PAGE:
Younger Americans die earlier and live in poorer health than their counterparts in other developed countries, with far higher rates of death from guns, car accidents and drug addiction, said a new analysis of health and longevity in the United States.

Researchers have known that the nation fares poorly in comparison with other rich countries, a trend established in the 1980s. But most studies have focused on older ages, when most people die.

The findings were stark. Deaths before age 50 accounted for about two-thirds of the difference in life expectancy between U.S. males and their counterparts in 16 developed countries, and about one-third of the difference for females. The countries in the analysis included Canada, Japan, Australia, Germany and Portugal.

The 378-page study by experts convened by the Institute of Medicine and the National Research Council is the first to systematically compare death rates and health measures for people of all ages, including U.S. youths.

The panel called the pattern of higher rates of disease and shorter lives "the U.S. health disadvantage," and said it was responsible for dragging the nation to the bottom in terms of life expectancy over the past 30 years. U.S. men ranked last in life expectancy among the 17 countries in the study, and U.S. women ranked second-to-last. Even the people most likely to be healthy, like college-educated Americans and those with high incomes, fare worse on many health indicators.

"Something fundamental is going wrong," said Dr. Steven Woolf, chair of the Department of Family Medicine at Virginia Commonwealth University, who headed the panel. "This is not the product of a particular administration or political party. Something at the core is causing the U.S. to slip behind these other high-income countries. And it's getting worse."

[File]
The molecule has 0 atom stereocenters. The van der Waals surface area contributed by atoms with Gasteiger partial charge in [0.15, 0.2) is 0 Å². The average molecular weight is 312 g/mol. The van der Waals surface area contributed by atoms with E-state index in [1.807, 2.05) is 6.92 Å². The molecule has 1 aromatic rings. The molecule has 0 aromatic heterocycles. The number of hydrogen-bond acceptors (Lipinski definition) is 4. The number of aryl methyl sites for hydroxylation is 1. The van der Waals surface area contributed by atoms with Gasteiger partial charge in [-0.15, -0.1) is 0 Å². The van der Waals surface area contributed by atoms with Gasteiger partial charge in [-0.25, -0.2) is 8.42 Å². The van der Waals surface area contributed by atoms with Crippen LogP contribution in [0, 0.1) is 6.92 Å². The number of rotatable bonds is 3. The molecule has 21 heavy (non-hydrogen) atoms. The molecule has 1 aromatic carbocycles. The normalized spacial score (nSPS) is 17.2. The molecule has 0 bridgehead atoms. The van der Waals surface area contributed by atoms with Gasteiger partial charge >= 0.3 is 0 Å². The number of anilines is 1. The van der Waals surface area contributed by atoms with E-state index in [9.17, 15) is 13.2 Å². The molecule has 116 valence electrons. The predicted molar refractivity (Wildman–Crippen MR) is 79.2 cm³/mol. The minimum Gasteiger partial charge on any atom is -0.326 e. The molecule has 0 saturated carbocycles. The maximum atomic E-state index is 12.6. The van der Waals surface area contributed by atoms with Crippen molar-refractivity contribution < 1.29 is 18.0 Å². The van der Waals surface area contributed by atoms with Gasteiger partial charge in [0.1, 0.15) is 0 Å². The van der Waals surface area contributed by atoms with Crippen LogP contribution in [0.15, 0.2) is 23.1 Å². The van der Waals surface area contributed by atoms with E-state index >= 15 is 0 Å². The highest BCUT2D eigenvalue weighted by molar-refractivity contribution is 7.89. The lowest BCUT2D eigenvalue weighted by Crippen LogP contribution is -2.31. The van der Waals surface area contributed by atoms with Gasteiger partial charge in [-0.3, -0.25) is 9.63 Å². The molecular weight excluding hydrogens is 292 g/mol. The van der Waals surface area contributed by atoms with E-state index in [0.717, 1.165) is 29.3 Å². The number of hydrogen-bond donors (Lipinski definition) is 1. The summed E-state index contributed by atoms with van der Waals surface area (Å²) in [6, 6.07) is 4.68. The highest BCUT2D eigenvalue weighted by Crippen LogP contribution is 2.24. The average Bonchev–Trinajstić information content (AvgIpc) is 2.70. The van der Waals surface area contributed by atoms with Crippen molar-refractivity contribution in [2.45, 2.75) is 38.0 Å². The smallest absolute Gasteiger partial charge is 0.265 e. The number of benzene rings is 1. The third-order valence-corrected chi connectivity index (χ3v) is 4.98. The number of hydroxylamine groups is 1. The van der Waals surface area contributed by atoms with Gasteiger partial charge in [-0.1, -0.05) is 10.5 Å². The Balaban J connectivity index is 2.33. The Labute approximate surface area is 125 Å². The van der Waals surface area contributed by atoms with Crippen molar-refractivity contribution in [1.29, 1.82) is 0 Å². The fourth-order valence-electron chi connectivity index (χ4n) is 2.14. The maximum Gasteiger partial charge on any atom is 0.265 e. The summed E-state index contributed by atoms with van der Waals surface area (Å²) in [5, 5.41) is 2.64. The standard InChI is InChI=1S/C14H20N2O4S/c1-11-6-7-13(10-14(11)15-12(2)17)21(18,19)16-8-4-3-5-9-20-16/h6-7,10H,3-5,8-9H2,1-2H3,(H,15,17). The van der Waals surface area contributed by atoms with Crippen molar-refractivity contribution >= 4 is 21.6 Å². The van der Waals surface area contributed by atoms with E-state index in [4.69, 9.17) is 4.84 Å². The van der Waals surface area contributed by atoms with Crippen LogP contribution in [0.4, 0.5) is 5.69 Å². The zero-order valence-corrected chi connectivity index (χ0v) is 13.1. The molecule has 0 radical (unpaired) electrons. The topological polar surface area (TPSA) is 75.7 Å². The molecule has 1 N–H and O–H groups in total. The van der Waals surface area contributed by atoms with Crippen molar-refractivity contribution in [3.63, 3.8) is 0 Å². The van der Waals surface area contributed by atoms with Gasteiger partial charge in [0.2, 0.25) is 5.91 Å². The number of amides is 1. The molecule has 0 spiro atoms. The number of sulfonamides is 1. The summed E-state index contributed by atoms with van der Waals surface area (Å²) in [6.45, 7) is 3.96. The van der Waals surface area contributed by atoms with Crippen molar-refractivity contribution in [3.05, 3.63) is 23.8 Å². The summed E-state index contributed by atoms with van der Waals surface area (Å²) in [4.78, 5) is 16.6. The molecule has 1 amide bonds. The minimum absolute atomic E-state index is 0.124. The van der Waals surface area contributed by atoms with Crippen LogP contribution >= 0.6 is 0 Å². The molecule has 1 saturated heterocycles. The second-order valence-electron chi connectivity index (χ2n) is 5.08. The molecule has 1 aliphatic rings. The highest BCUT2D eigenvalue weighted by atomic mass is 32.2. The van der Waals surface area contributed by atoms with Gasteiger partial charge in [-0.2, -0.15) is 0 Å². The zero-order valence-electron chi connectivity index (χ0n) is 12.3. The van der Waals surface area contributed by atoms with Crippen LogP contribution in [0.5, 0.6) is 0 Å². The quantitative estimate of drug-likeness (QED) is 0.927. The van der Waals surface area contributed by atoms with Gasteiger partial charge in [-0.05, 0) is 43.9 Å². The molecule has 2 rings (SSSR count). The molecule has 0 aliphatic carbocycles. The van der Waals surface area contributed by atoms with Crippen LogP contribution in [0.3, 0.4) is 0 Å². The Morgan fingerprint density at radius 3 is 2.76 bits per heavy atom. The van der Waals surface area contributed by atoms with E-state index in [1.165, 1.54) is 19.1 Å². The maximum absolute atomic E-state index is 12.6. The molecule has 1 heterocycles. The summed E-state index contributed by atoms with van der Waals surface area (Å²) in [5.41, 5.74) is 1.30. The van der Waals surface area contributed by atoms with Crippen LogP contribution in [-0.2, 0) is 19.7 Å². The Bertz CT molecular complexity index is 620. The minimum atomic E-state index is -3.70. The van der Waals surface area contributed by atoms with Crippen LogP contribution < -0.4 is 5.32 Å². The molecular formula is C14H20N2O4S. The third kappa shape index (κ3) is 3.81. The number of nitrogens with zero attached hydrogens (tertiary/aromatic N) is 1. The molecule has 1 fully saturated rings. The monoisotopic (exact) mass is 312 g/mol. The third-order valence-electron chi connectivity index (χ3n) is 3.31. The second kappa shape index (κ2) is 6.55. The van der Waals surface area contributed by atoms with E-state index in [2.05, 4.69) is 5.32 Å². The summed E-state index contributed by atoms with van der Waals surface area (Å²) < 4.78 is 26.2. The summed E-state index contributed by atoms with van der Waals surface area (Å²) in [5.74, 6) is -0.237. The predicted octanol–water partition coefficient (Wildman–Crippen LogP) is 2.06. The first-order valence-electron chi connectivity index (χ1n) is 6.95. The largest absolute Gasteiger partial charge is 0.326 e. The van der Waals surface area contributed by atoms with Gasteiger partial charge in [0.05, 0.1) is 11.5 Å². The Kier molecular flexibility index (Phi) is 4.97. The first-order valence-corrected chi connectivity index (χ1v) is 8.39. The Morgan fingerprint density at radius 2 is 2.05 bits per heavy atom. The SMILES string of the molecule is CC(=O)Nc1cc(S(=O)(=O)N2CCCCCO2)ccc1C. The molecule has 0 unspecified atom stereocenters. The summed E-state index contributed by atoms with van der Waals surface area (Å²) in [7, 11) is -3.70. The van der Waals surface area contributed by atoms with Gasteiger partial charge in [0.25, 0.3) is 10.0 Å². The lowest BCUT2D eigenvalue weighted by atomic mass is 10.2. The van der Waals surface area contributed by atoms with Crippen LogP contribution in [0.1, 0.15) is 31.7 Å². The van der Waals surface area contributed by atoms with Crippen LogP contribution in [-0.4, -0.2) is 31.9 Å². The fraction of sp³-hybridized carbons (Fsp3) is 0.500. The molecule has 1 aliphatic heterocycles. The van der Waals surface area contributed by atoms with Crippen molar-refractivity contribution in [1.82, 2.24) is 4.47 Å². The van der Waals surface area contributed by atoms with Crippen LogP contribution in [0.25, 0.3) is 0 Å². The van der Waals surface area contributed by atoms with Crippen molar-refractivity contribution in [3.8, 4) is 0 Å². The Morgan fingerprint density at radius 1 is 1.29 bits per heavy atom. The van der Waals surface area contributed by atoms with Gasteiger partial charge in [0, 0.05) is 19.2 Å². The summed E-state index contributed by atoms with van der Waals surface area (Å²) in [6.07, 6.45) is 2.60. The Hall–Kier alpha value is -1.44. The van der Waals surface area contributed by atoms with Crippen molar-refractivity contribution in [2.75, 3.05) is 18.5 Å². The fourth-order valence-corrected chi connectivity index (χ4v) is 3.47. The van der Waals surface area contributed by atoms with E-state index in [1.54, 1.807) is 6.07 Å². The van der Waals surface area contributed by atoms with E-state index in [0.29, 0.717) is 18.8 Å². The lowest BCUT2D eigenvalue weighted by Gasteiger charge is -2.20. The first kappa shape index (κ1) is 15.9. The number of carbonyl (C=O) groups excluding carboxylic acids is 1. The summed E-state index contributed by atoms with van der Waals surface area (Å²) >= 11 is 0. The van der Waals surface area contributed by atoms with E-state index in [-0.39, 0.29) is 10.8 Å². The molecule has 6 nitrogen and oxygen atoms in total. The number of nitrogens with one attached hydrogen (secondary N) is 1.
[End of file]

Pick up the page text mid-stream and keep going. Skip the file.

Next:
Car accidents, gun violence and drug overdoses were major contributors to years of life lost by Americans before age 50. The rate of firearm homicides was 20 times higher in the United States than in the other countries, said the report, which cited a 2011 study of 23 countries. And though U.S. suicide rates were lower, firearm suicide rates were six times higher.

Sixty-nine percent of all U.S. homicide deaths in 2007 involved firearms, compared with an average of 26 percent in other nations, the study said.

Panelists were surprised at how consistently Americans ranked at the bottom. The United States had the second-highest death rate from the most common form of heart disease, and the second-highest death rate from lung disease. The nation also has the highest infant mortality rate among these countries, and its young people have the highest rates of sexually transmitted diseases, teen pregnancy and deaths from car crashes. Americans also had the lowest probability overall of surviving to 50.

"We expected to see some bad news and some good news," Woolf said. "But the U.S. ranked near and at the bottom in almost every heath indicator. That stunned us."